Births Deaths Marriages, North Carolina, Oral History, Paternal Kin, Photographs

Mother Dear remembers.

The last time I saw my grandmother was on her 90th birthday. It was a bittersweet visit to Philadelphia that I talked about here. In happier times, though, I spent hours recording her recollections, especially those of her childhood. This is one of my favorite stories:

Papa told me to go in the house, and ask ‘em for some water, a pitcher. Talking ‘bout my daddy wanted some water. And the first time I ever seen a grapefruit was there. I said I’d never forget that. ‘Cause I went in that house and asked for some water, and I said “Daddy said” – I called him Papa. Anyway, he wanted to know if he could have some water. And the lady [school superintendent Charles L. Coon’s wife] said, “Yeah,” and she got a pitcher and a glass. And I took it on out there. So Papa stopped and drinked him some water, and I was just standing there while they was fixing the water, and I looked on that table, and all ‘round the table there by the plate they had a salt cellar and half a grapefruit and a cherry sitting in the middle. And that thing just looked so pretty, looked so good. And I said, “Unh, that’s a BIG orange!” I said, “Well, next time I go to the store I’m gon get me one, too.” And sho’ nuff, I asked Papa, when we left – I don’t remember whether it was, it wont that particular time, but we come out, and were on our way to Edmundson’s store, and he wanted me to go in and get a plug of tobacco. Part of a plug. And tell Old Man Edmundson to put it on the bill. So he waited, he was out there on a wagon, he had a little horse, and I went in and told Mr. Edmundson Papa wanted a, whatever amount it was, he didn’t get a whole plug, ‘cause I think it was three or four sections to a plug of tobacco, and for him to put it on the bill, and I said, “He said I could have a orange. And put that on the bill.” And it was boxes sitting up – I’ll never forget it – the boxes sitting up with all the oranges sitting up in there. And I got the biggest one out of the group. The one that wasn’t even orange. I made sure I was gon get me a big orange! I got that and come on back out there and got on the wagon and coming from Five Points to almost home, I was peeling that thing and peeling it ‘til I got it off, and it was SOUR, “Ugh, that’s a sour orange!” I never SEEN a orange that sour. From then on I didn’t want no big orange. And I never even said nothing ‘bout it. And I said, “Now, that didn’t look like, that’s a light-complected, yellow,” it’s not a dark orange, like a orange, and it was so big. And now I always get little oranges. TODAY. I don’t buy no big orange. ‘Cause the little ones is sweeter than the big ones. But, honey, that was a GRAPEFRUIT, and that was the first I’d ever known it was a grapefruit. We ain’t never had no grapefruit. And so, I told Mama that was a, ugh, sour orange. And I told her ‘bout what the Coons had on there when I went up there. And she said, “Well, that was a grapefruit.” “A grapefruit?” I said, “Well, what’s a grapefruit?” And she said, “It’s like a big orange. But you have to put sugar on it most time. It’s a little sour. It’s got a little twang to it.” She said, “But your daddy didn’t never like none, so I don’t care that much about it.” And I said, “A grapefruit? I got myself a grapefruit.” But, anyway, it was sour, but I learned the taste, you put a little sugar on it, makes a little bit sweeter. I swear, Lord, I think about those things that I did when I was little.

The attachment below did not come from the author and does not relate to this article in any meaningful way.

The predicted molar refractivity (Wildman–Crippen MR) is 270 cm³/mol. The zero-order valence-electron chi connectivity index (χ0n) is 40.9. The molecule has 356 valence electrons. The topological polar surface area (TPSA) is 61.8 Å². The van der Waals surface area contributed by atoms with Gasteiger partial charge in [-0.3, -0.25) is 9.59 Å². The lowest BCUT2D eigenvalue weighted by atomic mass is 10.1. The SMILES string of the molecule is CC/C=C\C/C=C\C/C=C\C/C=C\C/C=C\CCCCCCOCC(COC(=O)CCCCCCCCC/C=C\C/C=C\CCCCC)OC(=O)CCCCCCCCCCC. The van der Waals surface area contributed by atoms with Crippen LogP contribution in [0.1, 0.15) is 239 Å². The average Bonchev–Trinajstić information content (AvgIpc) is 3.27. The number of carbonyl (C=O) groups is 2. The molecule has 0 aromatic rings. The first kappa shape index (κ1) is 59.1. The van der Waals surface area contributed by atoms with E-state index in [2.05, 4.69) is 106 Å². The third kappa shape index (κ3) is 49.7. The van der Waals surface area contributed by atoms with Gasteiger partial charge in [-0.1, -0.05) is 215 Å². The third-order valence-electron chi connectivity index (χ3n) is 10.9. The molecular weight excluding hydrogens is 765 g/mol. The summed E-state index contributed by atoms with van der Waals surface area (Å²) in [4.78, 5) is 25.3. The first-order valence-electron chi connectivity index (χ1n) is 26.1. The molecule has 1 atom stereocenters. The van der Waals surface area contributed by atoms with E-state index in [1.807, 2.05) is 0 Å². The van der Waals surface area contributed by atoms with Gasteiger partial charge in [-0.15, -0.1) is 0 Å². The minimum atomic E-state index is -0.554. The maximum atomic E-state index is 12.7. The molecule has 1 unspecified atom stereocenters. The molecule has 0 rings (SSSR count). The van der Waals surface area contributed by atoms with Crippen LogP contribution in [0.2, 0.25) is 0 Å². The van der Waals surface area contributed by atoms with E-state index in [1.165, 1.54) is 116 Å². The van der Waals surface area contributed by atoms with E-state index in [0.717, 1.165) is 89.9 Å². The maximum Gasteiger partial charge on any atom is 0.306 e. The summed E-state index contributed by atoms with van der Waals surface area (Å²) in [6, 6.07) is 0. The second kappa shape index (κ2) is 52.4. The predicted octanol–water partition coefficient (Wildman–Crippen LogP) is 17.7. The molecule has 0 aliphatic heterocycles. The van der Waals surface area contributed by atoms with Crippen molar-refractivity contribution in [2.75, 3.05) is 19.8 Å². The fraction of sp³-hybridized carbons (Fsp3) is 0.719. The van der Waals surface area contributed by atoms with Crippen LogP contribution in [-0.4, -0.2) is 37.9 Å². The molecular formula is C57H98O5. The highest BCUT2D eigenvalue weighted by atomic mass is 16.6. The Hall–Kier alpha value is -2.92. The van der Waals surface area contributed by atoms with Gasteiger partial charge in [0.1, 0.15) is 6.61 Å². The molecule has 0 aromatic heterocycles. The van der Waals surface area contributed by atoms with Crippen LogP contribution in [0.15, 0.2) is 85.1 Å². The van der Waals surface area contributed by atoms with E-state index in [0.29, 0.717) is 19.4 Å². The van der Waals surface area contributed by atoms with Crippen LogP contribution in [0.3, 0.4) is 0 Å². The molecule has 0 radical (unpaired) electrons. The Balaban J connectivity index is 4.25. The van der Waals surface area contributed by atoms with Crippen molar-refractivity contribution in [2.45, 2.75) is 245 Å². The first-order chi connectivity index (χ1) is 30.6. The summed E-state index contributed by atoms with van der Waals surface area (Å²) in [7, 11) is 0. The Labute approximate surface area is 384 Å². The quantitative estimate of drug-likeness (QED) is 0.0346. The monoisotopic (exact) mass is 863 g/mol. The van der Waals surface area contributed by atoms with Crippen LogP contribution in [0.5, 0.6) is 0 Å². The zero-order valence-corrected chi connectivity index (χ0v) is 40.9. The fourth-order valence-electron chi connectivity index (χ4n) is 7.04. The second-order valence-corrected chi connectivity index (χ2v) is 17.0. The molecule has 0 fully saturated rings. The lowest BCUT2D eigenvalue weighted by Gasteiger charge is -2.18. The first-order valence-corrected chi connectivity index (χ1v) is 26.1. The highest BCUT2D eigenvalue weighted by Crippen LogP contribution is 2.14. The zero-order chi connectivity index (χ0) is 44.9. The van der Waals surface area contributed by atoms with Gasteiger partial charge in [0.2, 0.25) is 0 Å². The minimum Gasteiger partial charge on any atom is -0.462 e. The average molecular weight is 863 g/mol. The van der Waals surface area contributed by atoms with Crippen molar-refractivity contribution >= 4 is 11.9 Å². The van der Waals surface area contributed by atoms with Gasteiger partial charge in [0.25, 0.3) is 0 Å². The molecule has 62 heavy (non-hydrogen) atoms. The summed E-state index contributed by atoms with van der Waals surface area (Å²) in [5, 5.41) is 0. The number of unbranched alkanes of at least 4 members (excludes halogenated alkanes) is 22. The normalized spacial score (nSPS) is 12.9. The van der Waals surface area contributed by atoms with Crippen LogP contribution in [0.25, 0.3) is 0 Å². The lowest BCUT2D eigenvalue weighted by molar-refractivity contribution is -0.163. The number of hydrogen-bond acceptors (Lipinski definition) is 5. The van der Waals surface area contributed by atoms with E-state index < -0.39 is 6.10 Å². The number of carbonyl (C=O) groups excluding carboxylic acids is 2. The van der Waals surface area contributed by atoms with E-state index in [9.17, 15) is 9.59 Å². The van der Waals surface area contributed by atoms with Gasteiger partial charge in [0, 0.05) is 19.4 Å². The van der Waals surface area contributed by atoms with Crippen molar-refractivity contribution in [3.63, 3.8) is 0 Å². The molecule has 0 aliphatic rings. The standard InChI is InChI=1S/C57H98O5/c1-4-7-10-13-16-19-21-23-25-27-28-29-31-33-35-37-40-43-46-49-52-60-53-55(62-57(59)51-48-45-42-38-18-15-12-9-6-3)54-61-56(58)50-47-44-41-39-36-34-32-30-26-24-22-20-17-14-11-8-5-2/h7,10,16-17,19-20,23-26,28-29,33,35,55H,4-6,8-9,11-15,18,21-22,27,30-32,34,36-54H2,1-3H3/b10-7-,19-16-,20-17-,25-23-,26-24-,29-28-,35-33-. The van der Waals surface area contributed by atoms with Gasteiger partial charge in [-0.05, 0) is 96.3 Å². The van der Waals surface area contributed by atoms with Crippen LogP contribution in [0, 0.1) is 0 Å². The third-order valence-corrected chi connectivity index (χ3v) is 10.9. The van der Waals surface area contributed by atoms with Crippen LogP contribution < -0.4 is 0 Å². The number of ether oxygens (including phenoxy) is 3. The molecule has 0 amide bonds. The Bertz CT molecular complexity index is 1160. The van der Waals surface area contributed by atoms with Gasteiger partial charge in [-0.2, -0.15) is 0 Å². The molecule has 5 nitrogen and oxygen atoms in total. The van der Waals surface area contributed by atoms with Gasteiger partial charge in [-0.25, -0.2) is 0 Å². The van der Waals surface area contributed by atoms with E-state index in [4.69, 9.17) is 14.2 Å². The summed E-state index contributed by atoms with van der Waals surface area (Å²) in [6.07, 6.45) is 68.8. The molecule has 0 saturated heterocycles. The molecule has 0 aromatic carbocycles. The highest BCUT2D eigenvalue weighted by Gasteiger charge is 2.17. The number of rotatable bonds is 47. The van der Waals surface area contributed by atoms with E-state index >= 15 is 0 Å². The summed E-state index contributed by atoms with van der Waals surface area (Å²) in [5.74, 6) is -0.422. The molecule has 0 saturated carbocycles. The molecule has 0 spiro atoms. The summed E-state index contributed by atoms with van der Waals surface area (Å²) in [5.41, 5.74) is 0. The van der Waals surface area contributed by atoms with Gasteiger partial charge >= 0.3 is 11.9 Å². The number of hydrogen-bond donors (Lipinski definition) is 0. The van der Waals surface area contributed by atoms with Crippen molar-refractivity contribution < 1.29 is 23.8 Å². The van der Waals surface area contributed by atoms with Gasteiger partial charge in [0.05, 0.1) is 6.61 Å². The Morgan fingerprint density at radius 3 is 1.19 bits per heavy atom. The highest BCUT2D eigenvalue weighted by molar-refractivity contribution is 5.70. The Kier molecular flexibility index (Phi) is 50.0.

And here’s the only photo of her, little. She was about 10 years old, and her sister Mamie was 13:


Mama made our little skirts and gathered skirts and blouses and every kind of thing, and sometimes Papa might buy one. But she measured your arms, see ‘bout what the sleeve is. I said, Lord, I’m glad them days gone. ‘Cause you couldn’t do nothing to suit … I don’t know, you couldn’t do nothing to suit the older people in them days, ‘cause they, what you ask, you didn’t have but so much, and every once in a while when you get a new piece of change, and you’d get something and you was glad ‘cause it was new, but not ‘cause it was fitting.   And that picture where me and Mamie, Mamie was sitting in the chair and I was standing up by it with that white dress on. Mamie sitting in the chair with her feet crossed …. Well, she had on a middy blouse, dress. It was all, it had a collar on it where had the tape running down there with the square collar and [inaudible]. And Mama made me that dress I had on out of her petticoat! She had, she used to sew a bit, and at that time embroidery wide pieces of cloth that come up, and the bottom part be all embroideried and scalloped all the way around there. Well, that dress I had on had all that scallop on there where Mama took her – she was wearing them hip underskirts, and where she was gathered up here, that had a band on it under there, and then this here was the whole yoke from halfway up to make this part, and she took that part and made me a dress.

Remembering my Mother Dear, Hattie Mae Henderson Ricks (6 June 1910-15 January 2001.)


Interview of Hattie H. Ricks by Lisa Y. Henderson; all rights reserved. Photos from collection of Lisa Y. Henderson.